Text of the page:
In August, 2001, Molly retired from Eastman Chemical to pursue her interest in storytelling. She has a Masters in Storytelling from East Tennessee State University. This multidisciplinary study crossed over the departments of Education, Business, Psychology, and Performance Arts providing a broader understanding of how and why story works and knowledge of how other disciplines use story.
Presently, she divides her time between consulting, research, and stage performance. Her client list include IBM, St. Jude Medical Research, Capsugel, Toray Plastics, Nuclear Fuel Services, Fruit of the Loom, BIC, United Way of America, LGE, First Quality, United States Geological Society, Pickens Country School System, Lord Fairfax Community College System and others.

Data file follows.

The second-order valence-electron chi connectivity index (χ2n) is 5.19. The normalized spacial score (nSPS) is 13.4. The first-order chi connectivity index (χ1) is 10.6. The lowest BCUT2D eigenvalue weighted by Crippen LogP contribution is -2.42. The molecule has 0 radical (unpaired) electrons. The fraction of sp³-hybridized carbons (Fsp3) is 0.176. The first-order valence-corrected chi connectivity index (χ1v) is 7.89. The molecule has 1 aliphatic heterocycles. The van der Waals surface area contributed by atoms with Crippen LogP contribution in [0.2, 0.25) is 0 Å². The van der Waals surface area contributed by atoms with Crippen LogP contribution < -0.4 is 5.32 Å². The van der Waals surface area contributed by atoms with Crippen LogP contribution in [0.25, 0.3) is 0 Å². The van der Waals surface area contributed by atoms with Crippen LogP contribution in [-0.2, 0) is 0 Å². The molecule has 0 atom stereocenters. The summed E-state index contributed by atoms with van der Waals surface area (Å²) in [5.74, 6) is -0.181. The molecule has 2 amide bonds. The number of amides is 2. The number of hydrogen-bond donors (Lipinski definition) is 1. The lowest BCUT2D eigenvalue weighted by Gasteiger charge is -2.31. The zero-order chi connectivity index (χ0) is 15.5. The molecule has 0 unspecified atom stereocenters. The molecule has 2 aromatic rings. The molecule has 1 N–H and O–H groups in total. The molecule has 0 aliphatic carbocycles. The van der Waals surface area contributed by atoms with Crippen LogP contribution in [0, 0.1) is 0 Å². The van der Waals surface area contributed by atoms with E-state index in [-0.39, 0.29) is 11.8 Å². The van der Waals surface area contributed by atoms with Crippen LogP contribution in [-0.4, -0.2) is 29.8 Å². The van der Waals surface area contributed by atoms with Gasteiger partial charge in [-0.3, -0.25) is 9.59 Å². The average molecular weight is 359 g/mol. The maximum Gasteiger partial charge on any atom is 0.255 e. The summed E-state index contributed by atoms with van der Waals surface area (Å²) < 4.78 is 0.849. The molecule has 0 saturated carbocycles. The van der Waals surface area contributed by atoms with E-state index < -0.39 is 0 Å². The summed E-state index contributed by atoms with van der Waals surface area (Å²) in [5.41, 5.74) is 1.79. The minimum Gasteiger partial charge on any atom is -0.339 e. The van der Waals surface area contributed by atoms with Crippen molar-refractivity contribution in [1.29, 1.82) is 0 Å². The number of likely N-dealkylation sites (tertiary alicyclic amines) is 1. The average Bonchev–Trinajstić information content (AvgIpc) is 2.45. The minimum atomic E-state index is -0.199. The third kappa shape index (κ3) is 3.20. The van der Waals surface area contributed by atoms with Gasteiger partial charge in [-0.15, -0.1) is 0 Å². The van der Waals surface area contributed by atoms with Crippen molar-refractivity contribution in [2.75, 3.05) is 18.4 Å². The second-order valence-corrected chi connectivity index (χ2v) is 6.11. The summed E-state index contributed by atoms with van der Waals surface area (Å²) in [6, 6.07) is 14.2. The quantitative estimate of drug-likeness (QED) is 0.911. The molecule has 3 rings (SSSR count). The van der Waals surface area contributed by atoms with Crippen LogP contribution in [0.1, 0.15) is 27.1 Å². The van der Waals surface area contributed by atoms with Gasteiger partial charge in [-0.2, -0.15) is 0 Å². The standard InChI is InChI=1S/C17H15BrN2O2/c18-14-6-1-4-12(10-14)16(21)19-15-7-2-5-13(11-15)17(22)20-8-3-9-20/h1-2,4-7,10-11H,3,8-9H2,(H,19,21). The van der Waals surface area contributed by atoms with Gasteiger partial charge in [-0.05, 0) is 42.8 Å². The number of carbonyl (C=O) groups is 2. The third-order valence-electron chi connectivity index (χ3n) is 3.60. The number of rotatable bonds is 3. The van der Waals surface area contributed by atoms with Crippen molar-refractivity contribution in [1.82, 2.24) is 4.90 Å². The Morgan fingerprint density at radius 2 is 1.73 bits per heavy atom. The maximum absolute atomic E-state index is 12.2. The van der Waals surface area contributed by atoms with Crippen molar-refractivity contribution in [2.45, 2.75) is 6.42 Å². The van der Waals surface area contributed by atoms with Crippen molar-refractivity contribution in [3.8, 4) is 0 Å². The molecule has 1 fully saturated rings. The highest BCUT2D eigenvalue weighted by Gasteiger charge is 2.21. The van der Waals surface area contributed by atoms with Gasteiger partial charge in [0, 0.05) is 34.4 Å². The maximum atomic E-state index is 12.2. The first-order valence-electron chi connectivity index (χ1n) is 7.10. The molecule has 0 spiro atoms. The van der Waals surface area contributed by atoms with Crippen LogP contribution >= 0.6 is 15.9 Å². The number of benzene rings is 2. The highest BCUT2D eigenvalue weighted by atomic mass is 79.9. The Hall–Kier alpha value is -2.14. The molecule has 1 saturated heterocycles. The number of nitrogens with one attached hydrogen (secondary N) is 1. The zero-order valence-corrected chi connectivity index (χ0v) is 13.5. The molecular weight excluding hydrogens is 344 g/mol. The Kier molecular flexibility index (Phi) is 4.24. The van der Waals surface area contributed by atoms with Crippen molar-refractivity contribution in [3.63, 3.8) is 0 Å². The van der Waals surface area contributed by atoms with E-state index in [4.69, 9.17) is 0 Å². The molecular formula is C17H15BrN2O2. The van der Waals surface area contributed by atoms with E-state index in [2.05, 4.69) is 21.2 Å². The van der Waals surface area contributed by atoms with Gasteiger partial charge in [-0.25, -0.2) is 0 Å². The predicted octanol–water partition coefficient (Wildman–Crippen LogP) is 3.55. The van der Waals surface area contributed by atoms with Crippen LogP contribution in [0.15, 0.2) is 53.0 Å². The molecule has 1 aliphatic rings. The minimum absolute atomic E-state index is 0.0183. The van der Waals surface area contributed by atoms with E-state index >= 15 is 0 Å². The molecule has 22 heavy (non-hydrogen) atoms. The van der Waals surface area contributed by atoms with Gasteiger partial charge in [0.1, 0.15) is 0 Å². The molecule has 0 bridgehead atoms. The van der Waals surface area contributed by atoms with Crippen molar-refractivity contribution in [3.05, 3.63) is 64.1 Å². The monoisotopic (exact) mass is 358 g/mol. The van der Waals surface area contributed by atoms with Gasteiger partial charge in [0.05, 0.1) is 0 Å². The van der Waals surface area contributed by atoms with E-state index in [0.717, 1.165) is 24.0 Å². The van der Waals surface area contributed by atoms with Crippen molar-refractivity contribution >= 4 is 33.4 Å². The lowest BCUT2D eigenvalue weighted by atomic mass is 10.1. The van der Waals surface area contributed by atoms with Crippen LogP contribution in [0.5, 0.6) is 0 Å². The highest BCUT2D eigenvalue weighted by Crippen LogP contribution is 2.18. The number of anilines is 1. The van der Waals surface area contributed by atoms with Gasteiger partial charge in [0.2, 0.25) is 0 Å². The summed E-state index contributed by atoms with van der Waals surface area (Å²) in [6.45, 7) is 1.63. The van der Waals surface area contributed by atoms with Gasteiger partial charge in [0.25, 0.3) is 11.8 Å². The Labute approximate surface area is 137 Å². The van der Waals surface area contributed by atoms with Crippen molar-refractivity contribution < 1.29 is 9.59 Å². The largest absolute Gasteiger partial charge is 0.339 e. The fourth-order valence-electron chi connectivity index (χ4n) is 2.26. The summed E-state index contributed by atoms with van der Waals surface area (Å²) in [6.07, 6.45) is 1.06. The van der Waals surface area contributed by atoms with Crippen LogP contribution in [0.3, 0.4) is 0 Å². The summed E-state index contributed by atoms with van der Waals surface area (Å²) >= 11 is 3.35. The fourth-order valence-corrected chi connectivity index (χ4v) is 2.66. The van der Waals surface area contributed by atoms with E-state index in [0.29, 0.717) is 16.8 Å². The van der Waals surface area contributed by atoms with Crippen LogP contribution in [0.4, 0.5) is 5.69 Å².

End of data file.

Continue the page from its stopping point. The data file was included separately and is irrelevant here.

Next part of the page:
She serves on the Board of the National Storytelling Network as the Southeast Regional Director and is a member of the Brimstone Grant Committee for applied storytelling. She is a performing member of the Jonesborough Storyteller’s Guild and has performed across the states and in Europe and Asia.
Areas of storytelling application:
• Understanding Beliefs, Values and Assumptions
• Team Development
• Root Cause Discovery
• Teaching Complex Principles
• Shared Visioning
• Leadership Communication
• Discovery Learning
• Leadership Development
• Learning Histories
• Cultural Awareness / Voice Theatre
• Stimulating Dialogue
Her workshops are upbeat and filled with “real life” application stories from her experience inside the organization where she was responsible for getting results and stimulating lasting change.